WASHINGTON, July 1, 2021 – The Boards of Directors of the International Finance Corporation (IFC) and the Multilateral Investment Guarantee Agency (MIGA) have approved a new policy for the Compliance Advisor Ombudsman (CAO), the independent accountability mechanism of IFC and MIGA. The Independent Accountability Mechanism (CAO) Policy, which becomes effective today, improves effectiveness of the complaints process in projects supported by IFC and MIGA, with an increased focus on outcomes for communities and IFC/MIGA clients, and responds to recommendations from an independent external review.
World Bank Group President David Malpass: Speech at Frankfurt School of Finance and Management
You can watch the replay of the event here
Thank you, Jens. And thanks to Frankfurt School and the Bundesbank for hosting me virtually. I look forward to engaging with you and taking questions from students, who will be future business leaders in a post-COVID world. I’m here to set the stage ahead of the IMF and World Bank Group’s Annual Meetings, which will focus primarily on COVID and debt, and will also engage partners in urgent discussions on human capital, climate change, and digital development.
I would like to share publicly my thoughts on racism and the horrific events of the last few weeks. I’m aided in this by the deeply emotional and thoughtful dialogue taking place within the World Bank Group, including powerful blogs, messages, conversations and town halls.
We’ve agreed to speak out, which I will try to do though I know I won’t be able to find the right or strong enough words.
Focus on private sector and workers spearheaded by IFC to mitigate financial and economic impact of crisis
WASHINGTON, March 17, 2020 — The World Bank and IFC’s Boards of Directors approved today an increased $14 billion package of fast-track financing to assist companies and countries in their efforts to prevent, detect and respond to the rapid spread of COVID-19. The package will strengthen national systems for public health preparedness, including for disease containment, diagnosis, and treatment, and support the private sector.
Out of precaution World Bank Group events up to May have either been postponed or cancelled. We are still unclear on how the World Bank Group will proceed with events after May. In this blog post we selected the largest event messaging concerning COVID-19, The events include: 2020 IMF/World Bank Group Spring Meetings, Fragility Forum 2020, and the Land and Poverty conference.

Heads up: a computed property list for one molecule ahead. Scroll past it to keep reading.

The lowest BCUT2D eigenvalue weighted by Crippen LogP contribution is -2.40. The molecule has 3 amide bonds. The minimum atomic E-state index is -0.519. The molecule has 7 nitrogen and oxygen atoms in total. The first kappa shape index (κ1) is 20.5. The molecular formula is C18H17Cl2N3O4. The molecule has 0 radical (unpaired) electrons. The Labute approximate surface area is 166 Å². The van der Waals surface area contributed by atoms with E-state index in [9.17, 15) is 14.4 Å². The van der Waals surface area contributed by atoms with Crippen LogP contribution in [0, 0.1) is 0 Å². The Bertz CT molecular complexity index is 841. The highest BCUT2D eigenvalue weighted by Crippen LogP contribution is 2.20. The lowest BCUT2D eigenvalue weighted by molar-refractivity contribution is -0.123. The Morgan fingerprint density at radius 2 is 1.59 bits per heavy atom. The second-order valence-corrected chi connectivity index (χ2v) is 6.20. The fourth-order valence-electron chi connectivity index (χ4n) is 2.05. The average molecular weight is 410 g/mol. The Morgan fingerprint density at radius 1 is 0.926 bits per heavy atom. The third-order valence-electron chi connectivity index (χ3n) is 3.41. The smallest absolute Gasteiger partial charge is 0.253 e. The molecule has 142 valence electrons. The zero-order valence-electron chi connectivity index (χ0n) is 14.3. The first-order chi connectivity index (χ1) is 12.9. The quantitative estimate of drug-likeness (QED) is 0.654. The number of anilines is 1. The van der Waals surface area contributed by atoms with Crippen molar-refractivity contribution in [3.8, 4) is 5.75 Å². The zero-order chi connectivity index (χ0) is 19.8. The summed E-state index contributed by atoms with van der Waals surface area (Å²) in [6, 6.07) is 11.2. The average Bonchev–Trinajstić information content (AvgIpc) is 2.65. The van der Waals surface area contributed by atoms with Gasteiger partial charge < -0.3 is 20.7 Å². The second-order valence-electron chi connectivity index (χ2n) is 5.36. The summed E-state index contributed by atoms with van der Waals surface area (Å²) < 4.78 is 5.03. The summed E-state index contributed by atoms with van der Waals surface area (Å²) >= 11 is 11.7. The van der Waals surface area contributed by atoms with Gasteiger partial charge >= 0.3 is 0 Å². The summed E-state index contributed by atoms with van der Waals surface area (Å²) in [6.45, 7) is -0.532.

By David Malpass, President World Bank Group
March 3, 2020
Girls are attending school in greater numbers than ever before, and women are increasingly entering the labor force and leading businesses. Although we should celebrate this progress, much work remains in order for a girl born today to have the same opportunities as a boy.
Research from the World Bank and others shows that Moreover, it is the right thing to do. Fortunately, more countries recognize that economies can reach their full potential only with the full participation of both women and men.
The World Bank Group is supporting countries in achieving this goal in important areas, including the removal of discriminatory laws, investment to close gender gaps, broadening access to finance, and stepping up efforts to prevent gender-based violence.
Global growth remains subdued, with the pace of investment and trade softening, and downside risks persisting due to policy uncertainty, trade tensions, financial volatility, and rising debt. The World Bank Group, in cooperation with the International Monetary Fund, can help emerging and low-income countries bolster potential growth, increase their resilience to shocks, boost domestic revenues, and continue building policy buffers. The two organizations have an important role to play in addressing the increase in debt vulnerabilities, and they can help countries meet a range of challenges to the international financial system, including tackling corruption.
It’s good to be back at the Peterson Institute. I’m eager to hear your views on the challenging subjects of growth and development. It’s a timely discussion, given the many immediate challenges facing the world, including Brexit, negative interest rates, trade frictions, and rising poverty rates in many developing countries. There’s a range of development issues to tackle, including barriers facing the private sector, full inclusion of women, and severe problems in health, education, the environment and infrastructure, to name several.
Thank you, Prime Minister Abe, for being such a gracious host.
It is a great pleasure to be here during the new era of Reiwa, “Beautiful Harmony.” And it’s a true pleasure that the World Bank and Japan have maintained harmony since the early 1960s, notably when the World Bank made a loan to help fund the construction of the bullet train ahead of the 1964 Tokyo Olympics. I’ll ride that train tonight as I go to Tokyo. The bullet train and Japan’s many other advances enhanced connectivity and helped lead to Japan’s fast growth and its successful graduation from World Bank lending soon after the Olympics in 1966.